• only at this point load the infocubes incrementally and align them, so that the information will correctly flow to the correct members of the aggregated entities.

  • Perform periodic checks on infocubes versions alignment

if any problem is found with infocube versions alignment, it will most likely be a consequence of a hierarchy problem or a wrong loading and alignment sequence.




When you have big amounts of data and you want to reduce the infocube sizes to speed up queries, you can try changing the page size for your infocubes.

Changing the infocubes file pagesize will require a clear all cubes to be performed

The Page size represents the "size" of the "filepage" in which the infocube information is physically written and with which the information is organized when loaded in RAM.

Selecting a "LARGE" page size re-write and organize information in large pages and in big data models will help BOARD retrieve information quicker and will reduce the infocubes file size.

This is because BOARD has to "cycle" and "search" for the desired information through a smaller number of “pages”, and will perform "better".

The "paging" logic works on the index generated on the day dimension (so doesn’t provide any performance improvement when you do not use day as time dimension)


Suggested approach:

  • Run some tests in order to find out which is the correct page sizing for your applications.
  • Periodically check performance and test performance improvement by testing page size
  • Paging is dependent on the cube structure, so it is not always guaranteed that setting up large page size of your cubes will automatically improve performance.





In BOARD it is a best practice to always AVOID orphan elements in your hierarchies.

So for example, if you have an order (lowest level entity) that is not connected to any customer (where the customer has a relationship set to be the father of the order), you will risk getting into loops and problems with data, risking even performance lacks. BOARD relationships should be ALWAYS normalized, so there should be no missing link on the elements of a hierarchy.

For more information an details about how to avoid these risks you can read How to repair and prevent missing relationships in hierarchies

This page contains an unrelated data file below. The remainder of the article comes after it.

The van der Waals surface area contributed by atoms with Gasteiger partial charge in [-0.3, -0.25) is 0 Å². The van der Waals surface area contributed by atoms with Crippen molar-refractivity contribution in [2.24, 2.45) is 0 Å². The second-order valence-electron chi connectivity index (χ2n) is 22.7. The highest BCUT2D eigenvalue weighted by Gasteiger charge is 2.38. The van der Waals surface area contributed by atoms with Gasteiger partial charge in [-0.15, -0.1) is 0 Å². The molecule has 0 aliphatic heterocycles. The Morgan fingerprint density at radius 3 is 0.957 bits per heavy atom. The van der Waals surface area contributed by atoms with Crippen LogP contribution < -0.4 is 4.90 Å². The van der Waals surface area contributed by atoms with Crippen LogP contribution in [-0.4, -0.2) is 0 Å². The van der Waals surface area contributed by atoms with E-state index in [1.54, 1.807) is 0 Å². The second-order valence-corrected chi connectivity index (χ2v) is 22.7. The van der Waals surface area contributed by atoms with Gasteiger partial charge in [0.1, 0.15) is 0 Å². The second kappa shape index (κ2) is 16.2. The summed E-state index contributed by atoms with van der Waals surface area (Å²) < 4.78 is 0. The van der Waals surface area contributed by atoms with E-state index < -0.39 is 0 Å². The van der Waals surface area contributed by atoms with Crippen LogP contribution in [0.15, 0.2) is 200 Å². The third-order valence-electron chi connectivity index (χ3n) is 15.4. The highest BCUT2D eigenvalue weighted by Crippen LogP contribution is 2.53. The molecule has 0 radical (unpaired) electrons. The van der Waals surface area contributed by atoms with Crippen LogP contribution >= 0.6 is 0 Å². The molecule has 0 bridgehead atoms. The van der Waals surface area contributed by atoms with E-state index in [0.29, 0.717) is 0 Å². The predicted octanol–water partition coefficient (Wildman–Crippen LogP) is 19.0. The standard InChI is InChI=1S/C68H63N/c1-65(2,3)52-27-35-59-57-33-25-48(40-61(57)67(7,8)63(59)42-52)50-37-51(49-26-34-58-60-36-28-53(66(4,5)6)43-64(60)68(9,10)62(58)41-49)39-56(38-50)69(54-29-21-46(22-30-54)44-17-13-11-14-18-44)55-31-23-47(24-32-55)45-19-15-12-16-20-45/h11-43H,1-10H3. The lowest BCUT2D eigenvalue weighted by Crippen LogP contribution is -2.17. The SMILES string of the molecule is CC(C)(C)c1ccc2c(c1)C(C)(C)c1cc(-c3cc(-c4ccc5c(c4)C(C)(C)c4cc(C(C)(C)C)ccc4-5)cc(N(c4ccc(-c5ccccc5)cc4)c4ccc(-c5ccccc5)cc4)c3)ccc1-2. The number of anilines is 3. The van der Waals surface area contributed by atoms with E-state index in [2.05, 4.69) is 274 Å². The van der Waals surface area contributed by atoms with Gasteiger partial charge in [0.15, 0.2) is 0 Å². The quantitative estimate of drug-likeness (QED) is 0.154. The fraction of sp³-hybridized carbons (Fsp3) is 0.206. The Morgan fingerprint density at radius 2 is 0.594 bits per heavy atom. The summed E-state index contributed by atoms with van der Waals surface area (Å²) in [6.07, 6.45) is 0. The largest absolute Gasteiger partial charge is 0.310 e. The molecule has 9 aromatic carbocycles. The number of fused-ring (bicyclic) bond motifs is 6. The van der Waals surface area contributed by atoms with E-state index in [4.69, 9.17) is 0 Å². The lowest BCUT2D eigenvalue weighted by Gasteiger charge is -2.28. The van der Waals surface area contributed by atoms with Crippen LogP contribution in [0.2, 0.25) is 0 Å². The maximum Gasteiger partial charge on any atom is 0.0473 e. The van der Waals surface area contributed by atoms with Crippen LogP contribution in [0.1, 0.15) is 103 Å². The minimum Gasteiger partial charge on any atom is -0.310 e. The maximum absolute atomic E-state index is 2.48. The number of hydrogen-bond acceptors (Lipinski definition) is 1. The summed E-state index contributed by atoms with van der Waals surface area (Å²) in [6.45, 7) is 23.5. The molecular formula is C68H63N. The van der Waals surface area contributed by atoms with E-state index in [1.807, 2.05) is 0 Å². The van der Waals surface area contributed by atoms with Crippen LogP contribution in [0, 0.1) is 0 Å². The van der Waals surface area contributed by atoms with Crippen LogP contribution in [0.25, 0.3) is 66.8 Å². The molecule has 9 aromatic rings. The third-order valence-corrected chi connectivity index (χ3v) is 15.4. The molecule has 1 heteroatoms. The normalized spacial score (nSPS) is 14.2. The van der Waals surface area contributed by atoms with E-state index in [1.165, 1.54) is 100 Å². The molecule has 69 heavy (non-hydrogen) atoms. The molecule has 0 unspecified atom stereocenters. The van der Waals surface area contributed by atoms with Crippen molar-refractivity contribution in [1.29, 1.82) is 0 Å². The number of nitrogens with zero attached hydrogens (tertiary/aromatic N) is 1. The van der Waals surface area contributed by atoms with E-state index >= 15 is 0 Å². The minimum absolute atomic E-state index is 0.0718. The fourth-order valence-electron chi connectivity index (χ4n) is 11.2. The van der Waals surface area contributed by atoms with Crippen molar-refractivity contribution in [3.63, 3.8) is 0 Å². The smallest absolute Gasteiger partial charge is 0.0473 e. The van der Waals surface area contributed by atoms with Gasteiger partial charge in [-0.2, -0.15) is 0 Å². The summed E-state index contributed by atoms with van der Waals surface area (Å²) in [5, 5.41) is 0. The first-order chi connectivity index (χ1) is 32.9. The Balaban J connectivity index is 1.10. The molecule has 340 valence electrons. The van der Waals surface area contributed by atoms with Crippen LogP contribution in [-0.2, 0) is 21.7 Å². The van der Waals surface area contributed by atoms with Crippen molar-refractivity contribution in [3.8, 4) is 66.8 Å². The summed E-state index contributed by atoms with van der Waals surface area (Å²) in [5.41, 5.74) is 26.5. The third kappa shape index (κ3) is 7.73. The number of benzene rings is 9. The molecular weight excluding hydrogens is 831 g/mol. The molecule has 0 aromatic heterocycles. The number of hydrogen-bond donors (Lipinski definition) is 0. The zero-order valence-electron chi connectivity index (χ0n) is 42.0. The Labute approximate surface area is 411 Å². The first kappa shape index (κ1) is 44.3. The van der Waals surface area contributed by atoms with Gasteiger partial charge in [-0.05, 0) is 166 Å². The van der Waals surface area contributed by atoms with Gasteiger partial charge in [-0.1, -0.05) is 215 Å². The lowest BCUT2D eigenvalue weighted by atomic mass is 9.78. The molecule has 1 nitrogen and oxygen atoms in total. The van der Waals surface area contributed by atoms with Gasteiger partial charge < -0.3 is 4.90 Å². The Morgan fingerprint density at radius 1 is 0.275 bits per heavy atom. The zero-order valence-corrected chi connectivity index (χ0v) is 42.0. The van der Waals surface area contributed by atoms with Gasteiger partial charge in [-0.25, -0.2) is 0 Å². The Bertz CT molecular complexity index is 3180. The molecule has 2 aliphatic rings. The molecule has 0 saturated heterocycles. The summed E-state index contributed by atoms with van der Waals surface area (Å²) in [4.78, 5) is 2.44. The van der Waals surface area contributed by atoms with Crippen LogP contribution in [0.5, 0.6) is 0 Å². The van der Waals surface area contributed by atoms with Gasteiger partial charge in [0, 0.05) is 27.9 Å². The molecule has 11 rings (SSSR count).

Data readers should always run on indexed tables, and contain an order by date statement (where date is the field you are loading as day in board).

This is because every Data Reader protocol creates infocube pages: each page contains a certain number of days (as you can read above at point 4, pages are indexed by day). If data is already sorted by day when reading, BOARD can work on the same page in subsequent record loading, minimizing page changes when writing data into an infocube.

More details and information about optimizing data loading can be found How to: Optimize Datareader performance when loading large files 





BOARD dataflows may use one of 5 different types of algorithms when performing calculations (ordered by best to worst performance):

  1. HBMP

  2. Pattern

  3. LargeMatrix

  4. SmallMatrix

  5. Cellbased

But how board decides the type of algorithm to be used?

The following rules must be followed to obtain HBMP:

  1. The target cube must be the last one of the dataflow layout and it has to be at least at block b. (i.e. c=b*a can run in HBMP+, a=b*c won't run in HBMP)

  2. Cubes structures must be as close as possible, if the target cube structure is a subset of one of the source cube's structures the dataflow will be an HBMP, if it's a subset of the superset of all the structures of the source cubes you will have a Pattern algorithm

  3. Sums and differences must not be in the formula: c=a+b is not HBMP, c=a-b is not HBMP, c=a*b may be HBMP depending on the cubes structures. (basically only * and / operator can be used to have HBMP)

  4. Refer to, Total by, Rules, should not be used to obtain HBMP.

  5. The dataflow Layout contains only cubes (no intermediate blocks with algorithms)

  6. The cubes are only of numerical data types (no text, no dates)

If you break one of these rules you will fall into cellbased, if you are using a ROLAP cube you will have at most a LargeMatrix algorithm.

Always check the database log to understand which algorithm you are using, then optimize your dataflows following the previously described rules.

For more information or additional examples on how to obtain HBMP calculation method, please read Dataflow execution methods: high performance in depth 

9 people found this helpful